By Andy Burrows
[First published 7th September 2017]
This article looks at how to go about developing Key Performance Indicators (KPIs).
If you’re interested in this topic enough to start reading, you’ll know that KPIs give you a richer view of performance than the normal accounting stuff that we produce in Finance. You’re also probably painfully aware that there are so many metrics to choose from. And that can make you wonder whether you’re looking at the right things.
So, the common question is, how can we develop the right KPIs?
But, before we get to that, I want to do through three things:
That should head us in the right direction…
A simple definition of a Key Performance Indicator is that it’s just a specific way of seeing how well things are going with something. That sounds quite general, but I’ve started that way deliberately, so that we can hone it down as we go along.
As I was thinking about this, I realised that there are misconceptions about what constitutes a KPI. Thinking about these will help us to get to grips with what we’re trying to come up with when we develop KPIs.
There is a tendency to think of KPIs as complex things, requiring IT integration, data downloads, calculations and so on, to come out with a number or a percentage.
But that’s not so. A Key Performance Indicator can be very simple. It can even be binary – on/off, yes/no, done/not done. Just think of your car dashboard as a set of KPIs for the way your car is running. You have your speedometer, which is taking driving data and converting into a speed reading that you understand – a complex KPI. If you’re driving a more modern car, it may have a trip computer that tells you how far you can travel on the amount of fuel you have left – a calculation based on different data sources. But then you also have indicators that show whether your lights are on or off, whether your parking brake is on, etc. And you have different coloured warning lights to say whether you have a minor or major problem.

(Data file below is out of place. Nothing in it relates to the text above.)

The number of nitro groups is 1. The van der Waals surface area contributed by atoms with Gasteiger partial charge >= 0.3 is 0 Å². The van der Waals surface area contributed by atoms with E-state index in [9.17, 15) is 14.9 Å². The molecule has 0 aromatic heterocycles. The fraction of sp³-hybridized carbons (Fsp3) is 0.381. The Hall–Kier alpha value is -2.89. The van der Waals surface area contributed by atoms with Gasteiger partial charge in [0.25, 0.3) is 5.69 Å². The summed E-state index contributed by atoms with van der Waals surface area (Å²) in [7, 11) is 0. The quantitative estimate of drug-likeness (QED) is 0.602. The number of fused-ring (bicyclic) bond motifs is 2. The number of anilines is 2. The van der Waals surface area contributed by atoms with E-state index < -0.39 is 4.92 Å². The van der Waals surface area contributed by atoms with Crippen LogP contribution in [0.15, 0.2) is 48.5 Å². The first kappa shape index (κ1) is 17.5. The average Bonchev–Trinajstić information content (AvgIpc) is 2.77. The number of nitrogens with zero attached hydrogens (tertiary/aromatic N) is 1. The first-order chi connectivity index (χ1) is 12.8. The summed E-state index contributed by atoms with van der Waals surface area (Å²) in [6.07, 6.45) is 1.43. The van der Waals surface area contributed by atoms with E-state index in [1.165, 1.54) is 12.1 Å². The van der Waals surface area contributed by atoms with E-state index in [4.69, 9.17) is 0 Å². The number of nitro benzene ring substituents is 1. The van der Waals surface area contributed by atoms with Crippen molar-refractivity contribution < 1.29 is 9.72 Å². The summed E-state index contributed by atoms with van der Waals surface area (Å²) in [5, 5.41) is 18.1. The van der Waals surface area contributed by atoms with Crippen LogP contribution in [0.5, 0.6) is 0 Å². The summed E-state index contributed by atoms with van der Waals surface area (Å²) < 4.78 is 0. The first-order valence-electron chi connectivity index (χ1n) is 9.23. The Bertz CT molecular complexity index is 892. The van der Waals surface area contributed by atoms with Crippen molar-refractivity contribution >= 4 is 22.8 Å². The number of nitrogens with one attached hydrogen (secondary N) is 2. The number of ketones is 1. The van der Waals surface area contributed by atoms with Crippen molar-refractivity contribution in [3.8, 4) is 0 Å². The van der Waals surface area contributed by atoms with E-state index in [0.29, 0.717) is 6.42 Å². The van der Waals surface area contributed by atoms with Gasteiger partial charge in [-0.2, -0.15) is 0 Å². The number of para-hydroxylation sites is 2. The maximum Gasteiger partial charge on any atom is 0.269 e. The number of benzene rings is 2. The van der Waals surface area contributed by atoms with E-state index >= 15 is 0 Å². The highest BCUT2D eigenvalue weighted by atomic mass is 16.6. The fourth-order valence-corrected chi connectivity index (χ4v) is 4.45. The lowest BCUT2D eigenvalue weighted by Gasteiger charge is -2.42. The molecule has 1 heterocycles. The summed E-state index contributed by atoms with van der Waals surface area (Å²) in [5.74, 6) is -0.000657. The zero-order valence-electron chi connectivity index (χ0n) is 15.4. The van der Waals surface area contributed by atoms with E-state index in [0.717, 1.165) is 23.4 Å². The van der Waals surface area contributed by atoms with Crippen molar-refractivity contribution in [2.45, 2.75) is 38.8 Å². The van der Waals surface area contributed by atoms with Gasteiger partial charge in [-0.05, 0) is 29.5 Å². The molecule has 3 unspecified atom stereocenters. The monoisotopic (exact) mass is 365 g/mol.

So, bear that in mind. Normally, the simpler the better. And just because it’s simple, doesn’t mean it’s not important.
Now we’re jumping to a slightly more advanced concept – the concept of leading and lagging indicators. But since you may have heard of this, it’s worth making sure you don’t waste time worrying about the difference.
You may have heard that it’s best practice to have a mix of leading and lagging indicators – and that’s true. The misconception is that lagging indicators focus on past performance, and leading indicators look at the future.
The truth is that, at a basic level, all measures of performance look at the past – whether that’s a month ago or one second ago. Philosophically speaking, your performance in anything is always in the present, and by the time you report on it, it’s in the past. You can never report on future performance – unless you are some kind of soothsayer!
The difference between leading and lagging indicators is based on your standpoint relative to your ultimate goal. For example, if your ultimate goal is to have a high traffic website, then the number of website visitors will be a lagging indicator. But if your ultimate goal is to sell more stuff off your website, then website visitors will be a leading indicator (because you can’t sell stuff from your website if no one visits it). Kapeesh?
Some people talk about lagging indicators being output-focussed, and leading indicators being input-focussed. It’s kind of the same distinction, but I don’t think it quite captures the essence, for reasons I’ll come onto later.
So, what is a good KPI? Well, let’s start with the three words, in reverse order:
It’s the latter two that highlight problems. Consider, for example, a statistic that is regularly reported in monthly management reports all over the world – headcount. What performance does a headcount number indicate? What does it tell you about performance? Is it good to have more or less? Do we have more people because we have more work to do (possibly a good thing), or because we’re inefficient (a bad thing)?